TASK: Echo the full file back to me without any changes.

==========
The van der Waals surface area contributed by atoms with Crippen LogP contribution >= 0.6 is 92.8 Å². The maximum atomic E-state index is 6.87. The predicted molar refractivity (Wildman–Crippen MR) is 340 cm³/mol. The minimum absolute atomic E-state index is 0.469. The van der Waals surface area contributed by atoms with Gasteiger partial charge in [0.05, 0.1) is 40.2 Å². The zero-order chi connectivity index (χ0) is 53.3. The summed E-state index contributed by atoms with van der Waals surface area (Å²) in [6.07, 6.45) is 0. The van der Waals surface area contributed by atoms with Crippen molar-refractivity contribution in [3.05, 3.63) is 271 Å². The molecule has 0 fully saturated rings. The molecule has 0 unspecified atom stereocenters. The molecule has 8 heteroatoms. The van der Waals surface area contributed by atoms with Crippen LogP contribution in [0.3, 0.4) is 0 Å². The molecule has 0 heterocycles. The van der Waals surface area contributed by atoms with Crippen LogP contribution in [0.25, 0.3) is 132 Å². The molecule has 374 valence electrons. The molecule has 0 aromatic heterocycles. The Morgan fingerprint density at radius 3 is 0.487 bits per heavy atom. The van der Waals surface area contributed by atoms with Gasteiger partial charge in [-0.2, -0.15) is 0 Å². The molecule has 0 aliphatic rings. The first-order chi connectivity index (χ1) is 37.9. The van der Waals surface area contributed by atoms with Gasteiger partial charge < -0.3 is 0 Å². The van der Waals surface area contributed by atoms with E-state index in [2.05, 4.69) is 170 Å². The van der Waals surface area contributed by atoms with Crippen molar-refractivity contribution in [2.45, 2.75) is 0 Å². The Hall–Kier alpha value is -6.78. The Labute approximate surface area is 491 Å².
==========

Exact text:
The van der Waals surface area contributed by atoms with Crippen LogP contribution >= 0.6 is 92.8 Å². The maximum atomic E-state index is 6.87. The predicted molar refractivity (Wildman–Crippen MR) is 340 cm³/mol. The minimum absolute atomic E-state index is 0.469. The van der Waals surface area contributed by atoms with Gasteiger partial charge in [0.05, 0.1) is 40.2 Å². The zero-order chi connectivity index (χ0) is 53.3. The summed E-state index contributed by atoms with van der Waals surface area (Å²) in [6.07, 6.45) is 0. The van der Waals surface area contributed by atoms with Crippen molar-refractivity contribution in [3.05, 3.63) is 271 Å². The molecule has 0 fully saturated rings. The molecule has 0 unspecified atom stereocenters. The molecule has 8 heteroatoms. The van der Waals surface area contributed by atoms with Crippen LogP contribution in [0.3, 0.4) is 0 Å². The molecule has 0 heterocycles. The van der Waals surface area contributed by atoms with Crippen LogP contribution in [0.25, 0.3) is 132 Å². The molecule has 374 valence electrons. The molecule has 0 aromatic heterocycles. The Morgan fingerprint density at radius 3 is 0.487 bits per heavy atom. The van der Waals surface area contributed by atoms with Gasteiger partial charge in [-0.2, -0.15) is 0 Å². The molecule has 0 aliphatic rings. The first-order chi connectivity index (χ1) is 37.9. The van der Waals surface area contributed by atoms with Gasteiger partial charge < -0.3 is 0 Å². The van der Waals surface area contributed by atoms with E-state index in [2.05, 4.69) is 170 Å². The van der Waals surface area contributed by atoms with Crippen molar-refractivity contribution in [2.45, 2.75) is 0 Å². The Hall–Kier alpha value is -6.78. The Labute approximate surface area is 491 Å².